* U.S. oil growth outpaces China for first time since 1999
* Shale boom boosts U.S. production for second year in a row
* BP raises oil, gas reserves in its annual statistics
By Ron Bousso
LONDON, June 16 Oil demand in the United States
grew at the fastest pace in the world in 2013, outstripping
China for the first time since 1999 as the world's top economy
reaped the benefit of the shale boom, oil major BP said on
BP also said the United States recorded its
largest-ever annual rise in production for a second year in a
row at 1.1 million barrels per day (bpd).
In its annual review of energy statistics, first published
in 1951 and considered an industry benchmark, BP said U.S. oil
consumption in 2013 grew by 400,000 bpd, the sharpest increase
in the world, followed by China's rise of 390,000 bpd, BP said.
The consumption growth was led by an expansion of the U.S.
industrial sector as the world's top economy emerged from the
2008 financial crisis, BP Chief Economist Christof Ruhl said.
At the same time, a Chinese slowdown was driven mainly by
lower consumption of diesel and gasoil, which traditionally
reflect the rate of economic growth.
"It is easy to understand the U.S. - If you have a lot of
cheap domestic oil that feeds into the industry, it will show up
eventually in GDP growth numbers. It's not that easy to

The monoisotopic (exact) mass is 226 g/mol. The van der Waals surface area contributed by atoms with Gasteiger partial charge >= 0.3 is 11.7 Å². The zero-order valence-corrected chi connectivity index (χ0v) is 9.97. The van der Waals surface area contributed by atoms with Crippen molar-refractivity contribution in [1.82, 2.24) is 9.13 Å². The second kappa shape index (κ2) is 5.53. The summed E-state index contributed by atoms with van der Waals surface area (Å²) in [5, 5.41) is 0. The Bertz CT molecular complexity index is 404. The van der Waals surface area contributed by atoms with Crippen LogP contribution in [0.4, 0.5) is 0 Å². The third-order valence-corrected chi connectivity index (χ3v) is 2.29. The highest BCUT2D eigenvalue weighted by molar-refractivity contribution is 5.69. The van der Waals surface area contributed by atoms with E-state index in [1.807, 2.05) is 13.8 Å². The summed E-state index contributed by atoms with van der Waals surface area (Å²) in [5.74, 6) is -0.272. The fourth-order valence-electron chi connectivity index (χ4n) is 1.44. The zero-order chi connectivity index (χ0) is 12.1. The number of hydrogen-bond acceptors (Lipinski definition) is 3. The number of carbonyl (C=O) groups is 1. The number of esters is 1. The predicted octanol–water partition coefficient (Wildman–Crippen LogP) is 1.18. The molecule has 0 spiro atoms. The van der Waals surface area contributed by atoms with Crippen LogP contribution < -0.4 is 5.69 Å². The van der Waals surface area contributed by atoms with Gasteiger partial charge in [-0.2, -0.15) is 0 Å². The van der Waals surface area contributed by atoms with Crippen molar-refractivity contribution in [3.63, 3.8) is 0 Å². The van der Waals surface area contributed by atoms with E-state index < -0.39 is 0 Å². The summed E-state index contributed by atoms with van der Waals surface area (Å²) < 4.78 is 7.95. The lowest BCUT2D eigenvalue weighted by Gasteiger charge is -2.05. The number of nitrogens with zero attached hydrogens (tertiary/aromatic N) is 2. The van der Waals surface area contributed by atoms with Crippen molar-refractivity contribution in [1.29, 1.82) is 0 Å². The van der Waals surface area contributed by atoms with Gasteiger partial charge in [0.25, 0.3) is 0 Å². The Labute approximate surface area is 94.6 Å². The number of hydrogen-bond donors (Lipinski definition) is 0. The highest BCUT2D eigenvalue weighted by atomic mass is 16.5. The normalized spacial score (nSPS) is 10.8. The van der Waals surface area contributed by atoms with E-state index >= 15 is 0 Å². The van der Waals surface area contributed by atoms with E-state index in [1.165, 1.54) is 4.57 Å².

reconcile the slowdown in Chinese energy numbers," Ruhl said.
China's economic growth hit a 14-year low in 2013, a decline
that accelerated in the first part of this year as Beijing leads
a wide drive to reform the country's economy.
Overall, China's energy consumption growth slowed to around
4.7 percent in 2013 from a 10-year average of 8.4 percent
despite the fact the Beijing officially reported a 7.7 percent
rise in gross domestic product (GDP) in 2013, Ruhl said.
"There is a lot of tension between the official growth
numbers for China and the official energy numbers consumption
for China," he said.
Global oil production did not keep pace with the growth in
oil consumption, rising by 560,000 bpd or 0.6 percent, as output
disruptions from Libya, Nigeria and Iraq due to political strife
were almost entirely offset by a 1.1 million bpd growth in U.S.
output, BP said.
"The huge investments seen in the U.S. have been encouraged
and enabled by a favourable policy regime. And this has resulted
in the U.S. delivering the world's largest increase in oil
production last year. Indeed, the U.S. increase... was one of
the biggest annual oil production increases the world has ever
seen," Ruhl said.
This balance also explains oil price stability over the past
three years, with the lowest volatility since the early 1970s,
BP increased its global proved natural gas reserves at the
end of 2013 to 185.7 trillion cubic metres (tcm), enough to meet
54.8 years of global production, up from a revised 2012 figure
of 185.3 tcm.
The oil major also increased its global oil reserves
estimates to 1,687.9 billion barrels at the end of 2013, enough
to meet 53.3 years of current global production.
(Reporting by Ron Bousso, editing by David Evans)